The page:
You find them on the floors of restrooms, kitchens and hospitals, among other places: curved, angle-free baseboards called “rolled radius cove.” Users have also called them “ship’s cove,” too. They called them this because inventors created them for use on ships to make floors easier to swab clean.
Why the curve? Doug Standal explains: “With square corners, junk gets stuck in there.”
A seamless epoxy floor with a cove base is the most sanitary, easiest-to-maintain floor a concrete contractor can install in a “high slop and mop” area, he says, which is why the baseboards are mandated by environmental health codes across the country.
Traditionally, epoxy floor contractors have constructed radius cove base on site by painstakingly wiping a thick paste of epoxy and sand along the wall, a method called “mechanical troweling.” The problem is, mechanical troweling is difficult and labor-intensive to do, and it can take years to learn how to do it well.
That’s where Standal, a general contractor, comes in. About three years ago, he began selling pieces of precast cement trim that curve like a mechanically troweled corner and take epoxy like a concrete floor.
Now, after more research and market testing with epoxy flooring contractors, SpeedCove Precast Cove Base Systems are on the market in earnest.
About Cove Bases
The cove base moldings are 48 inches long and have matching 90-degree and 45-degree inside and outside corners. To install the cement pieces, just fix them to the wall and floor. Designed for commercial and residential high-performance concrete floor coatings, you can coat the pieces with any type of finish as soon as you patch joints and transitions. When topped with resinous epoxy finishes, they provide a uniform, seamless job that looks beautiful. And unlike tile, these baseboards have no grout lines to collect unsanitary matter.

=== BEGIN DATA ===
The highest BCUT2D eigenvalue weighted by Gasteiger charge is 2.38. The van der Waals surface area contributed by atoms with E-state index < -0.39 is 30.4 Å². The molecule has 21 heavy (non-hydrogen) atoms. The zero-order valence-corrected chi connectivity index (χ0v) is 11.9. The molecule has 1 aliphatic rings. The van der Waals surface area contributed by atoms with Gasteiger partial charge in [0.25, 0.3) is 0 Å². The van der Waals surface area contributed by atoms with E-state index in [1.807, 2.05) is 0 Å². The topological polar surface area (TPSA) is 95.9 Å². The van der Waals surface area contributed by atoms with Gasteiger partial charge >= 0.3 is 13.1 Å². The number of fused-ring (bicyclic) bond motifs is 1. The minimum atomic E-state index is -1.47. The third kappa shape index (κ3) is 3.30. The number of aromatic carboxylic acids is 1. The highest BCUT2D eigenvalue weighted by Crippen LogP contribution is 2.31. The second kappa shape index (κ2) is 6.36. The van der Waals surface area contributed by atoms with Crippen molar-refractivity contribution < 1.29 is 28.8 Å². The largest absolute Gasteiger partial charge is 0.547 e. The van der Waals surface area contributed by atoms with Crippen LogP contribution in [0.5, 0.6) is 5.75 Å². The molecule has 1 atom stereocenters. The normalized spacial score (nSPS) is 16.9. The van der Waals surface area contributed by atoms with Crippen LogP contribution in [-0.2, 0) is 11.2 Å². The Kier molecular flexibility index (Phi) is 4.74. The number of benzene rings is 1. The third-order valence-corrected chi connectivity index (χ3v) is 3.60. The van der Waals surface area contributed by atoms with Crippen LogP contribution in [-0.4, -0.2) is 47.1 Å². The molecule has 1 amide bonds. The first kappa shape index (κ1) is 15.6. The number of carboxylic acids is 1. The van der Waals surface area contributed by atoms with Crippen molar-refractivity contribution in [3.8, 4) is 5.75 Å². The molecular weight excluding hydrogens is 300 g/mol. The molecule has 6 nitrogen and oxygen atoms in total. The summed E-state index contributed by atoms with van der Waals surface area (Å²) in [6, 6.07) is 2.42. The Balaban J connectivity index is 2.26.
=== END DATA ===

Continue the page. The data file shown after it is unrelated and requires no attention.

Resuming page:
The preformed moldings meet the shape and height requirements for cove bases mandated in California environmental health codes. This state’s codes are the strictest in the nation, Standal notes. “For this product, if you meet the California code, you pretty much meet everywhere else.”
SpeedCove is made from GRG (glass-reinforced gypsum). The 7,200-plus psi proprietary gypsum cement formula includes polymer and fiberglass to add tensile and impact strength.
The company behind it
Standal’s company, Solid Rock Enterprises, manufactures the radius cove systems, which come in 4-inch, 6-inch and 1-inch heights. The 4-inch and 6-inch systems are actually 1/8-inch shorter than their names imply, so they fit easily under standard 4-inch and 6-inch cabinetry toe kicks. You can set the pieces in any tight spot where mechanical troweling is impractical or not cost-effective.
Standal patented the concept when he developed it more than three years ago. “A couple other people have tried it, but nobody else has ever taken it seriously.”
His project is faring better because it came out at just the right time, as epoxy-coated concrete floors are becoming more and more popular, he says.
“It’s one of the stupidest, simplest things in the world,” he says. “I have to laugh. I’m in business because crap sticks in corners.”
Standal will be traveling around the country this spring and fall doing demonstrations and answering questions about how to use the product. His company also has a few second-generation products in the works that will be more cost-effective and easier to apply than the current version.